So, they’ll ask me, did you like Amsterdam? The simple answer would be yes and no. Those wise enough to realise they risk thirty minutes of their life that they will never get back will leave it at that; for those who naively enquire further I offer the following by way of explanation, before your eyes glaze over and you’re seized with the urge to chew your own arm off as a means of escape.
There is a lot I didn’t care for in Amsterdam. To qualify that somewhat, there is a lot of human behaviour I find distasteful and plenty of people come to Amsterdam to indulge therein. Firstly, let’s do the drug thing-well you know what I mean. Admittedly I come at the subject with an agenda, having worked for years with people who struggled with, and died young from, drug problems. I freely admit that a heroin addiction is very different from puffing on cannabis but I’m uneasy around lots of people looking smug and trying to be cool because you can smoke cannabis here. If your idea of fun is hanging out in dingy smoke filled rooms then – well, that’s your thing. Personally I hate the smell of the stuff and it pervades every part of the city. I accept many people want to change their perception of life and good luck to you; please be safe and I’ll keep well out of your way if I can.
Also pervading much of the city was litter; I thought Glasgow was dirty (it is) but first thing in the morning here the evidence of the night before with take away food cartons and bottles, many broken, is an unedifying sight.
Apart from drugs of course, Amsterdam is famous for the red light district. More about that in a moment (if there’s anyone still reading it’s really not that titillating) but I had a red light problem of a different sort that exemplifies another thing I noticed here; the Dutch don’t like you not liking them. We went into the Oude Kerk, which was holding an art instillation. This consisted of applying red cellophane to all the windows. If you have another five minutes of your life you don’t need it’s on their website. Basically the whole church is red and dark and you can see nothing of the architecture. The information sheet is printed in red so completely illegible. When I went to give feedback (having paid 10€ each I felt entitled to) several other people were making the same point. The girl on duty was totally disinterested and apparently the information sheet was designed to be illegible inside…….She gave us the email address to put our viewpoint across; as yet no reply.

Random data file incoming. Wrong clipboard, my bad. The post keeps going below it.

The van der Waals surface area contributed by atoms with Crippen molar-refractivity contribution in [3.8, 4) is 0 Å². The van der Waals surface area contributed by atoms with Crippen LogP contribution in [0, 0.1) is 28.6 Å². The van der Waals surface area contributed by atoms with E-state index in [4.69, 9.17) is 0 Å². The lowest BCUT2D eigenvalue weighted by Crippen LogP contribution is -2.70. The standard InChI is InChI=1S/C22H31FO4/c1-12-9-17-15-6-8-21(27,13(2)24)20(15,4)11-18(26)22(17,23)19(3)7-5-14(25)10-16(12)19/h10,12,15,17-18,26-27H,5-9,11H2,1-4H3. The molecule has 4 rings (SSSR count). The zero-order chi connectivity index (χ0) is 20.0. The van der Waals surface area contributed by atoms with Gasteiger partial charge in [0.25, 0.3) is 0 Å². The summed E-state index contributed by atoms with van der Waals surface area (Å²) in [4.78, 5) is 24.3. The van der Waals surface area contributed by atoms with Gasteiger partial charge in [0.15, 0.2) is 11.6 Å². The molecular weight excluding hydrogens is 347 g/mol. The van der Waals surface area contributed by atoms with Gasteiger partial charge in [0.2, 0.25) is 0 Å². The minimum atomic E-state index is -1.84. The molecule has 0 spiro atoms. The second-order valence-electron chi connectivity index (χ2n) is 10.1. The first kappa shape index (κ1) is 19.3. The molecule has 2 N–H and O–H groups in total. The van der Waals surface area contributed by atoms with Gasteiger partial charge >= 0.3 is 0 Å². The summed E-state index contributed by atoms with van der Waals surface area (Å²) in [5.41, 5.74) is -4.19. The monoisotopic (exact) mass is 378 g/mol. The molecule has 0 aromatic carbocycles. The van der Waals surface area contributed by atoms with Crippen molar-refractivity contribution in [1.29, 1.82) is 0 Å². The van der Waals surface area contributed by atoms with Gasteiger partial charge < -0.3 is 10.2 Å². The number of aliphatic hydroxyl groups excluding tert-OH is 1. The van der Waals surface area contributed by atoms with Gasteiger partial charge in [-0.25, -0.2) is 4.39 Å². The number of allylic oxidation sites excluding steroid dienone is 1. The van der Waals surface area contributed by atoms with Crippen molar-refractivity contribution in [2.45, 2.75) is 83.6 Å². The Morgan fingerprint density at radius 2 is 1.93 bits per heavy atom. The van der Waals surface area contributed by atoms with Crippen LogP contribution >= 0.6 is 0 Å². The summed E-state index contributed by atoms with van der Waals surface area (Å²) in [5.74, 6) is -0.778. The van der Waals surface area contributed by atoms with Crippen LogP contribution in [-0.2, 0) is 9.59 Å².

It was literally across the steeet from the church that I saw the first ‘window’. At first glance I thought someone was cleaning it until I realised you don’t tend to do your windows in basque and stockings. It’s actually hard to know where to look but there were rows of windows, most occupied (it was 11am). Gangs of guys prowled around, one dressed as a giant penis; I call that ‘typecasting’. I heard one group asking a prostitute her fees so they could pay for their mate who was on his stag do. How sweet of them….
The whole atmosphere in this area was unsettling and somehow saddening. It wasn’t interesting or culturally informative just another indictment of the baser aspects of human behaviour. Apparently the city has invested a lot in upgrading the area, which makes me really happy to never have been here before.
Of course, not all of Amsterdam lowers the spirits in this way. There are some beautiful areas, in particular the canal ring, which has some lovely bars and cafes at which to enjoy a drink. We best saw this area from the water on an evening dinner cruise, blessed by a wonderful sunny evening and the pleasant company of a young American couple at the adjacent table. The food was surprisingly good in Amsterdam; the Indonesian meal we had one night surpassed anything we had in Singapore or Bali on our recent trip.
The cultural centre of Amsterdam is home to the Van Gogh museum, Rijksmuseum and Concertgebouw. I’ve previously described how much I enjoyed the Van Gogh museum; I was less impressed by the Rijksmuseum. Probably this reflects my limited knowledge of and, to be honest, interest in Dutch art. Rembrandt’s ‘The Night Watch’ is magnificent and a wonderful example of how to display a painting to its glorification. I also loved the three Vermeers, in particular ‘The Milkmaid’ but these are small works and the crowds made it difficult to view them. As for the rest of the works, still life never excites me and I prefer the landscapes of the Glasgow Boys.
I was glad to get a ticket to the Concertgebouw; the Royal Concertgebouw Orchestra was sold out but the Dutch Philharmonic was a decent consolation prize, especially when the program is bookended by Rachmaninov pieces. It’s a beautiful venue with lovely bar areas and excellent acoustics too.
So, that’s Amsterdam, a real curate’s egg of a place. I’m glad I’ve been and I’ll remember parts of it with affection, but I don’t think I’ll be back. When I need my city breaks, as I do, with some sophistication and culture there are much more suitable contenders. And I can inhale safely there….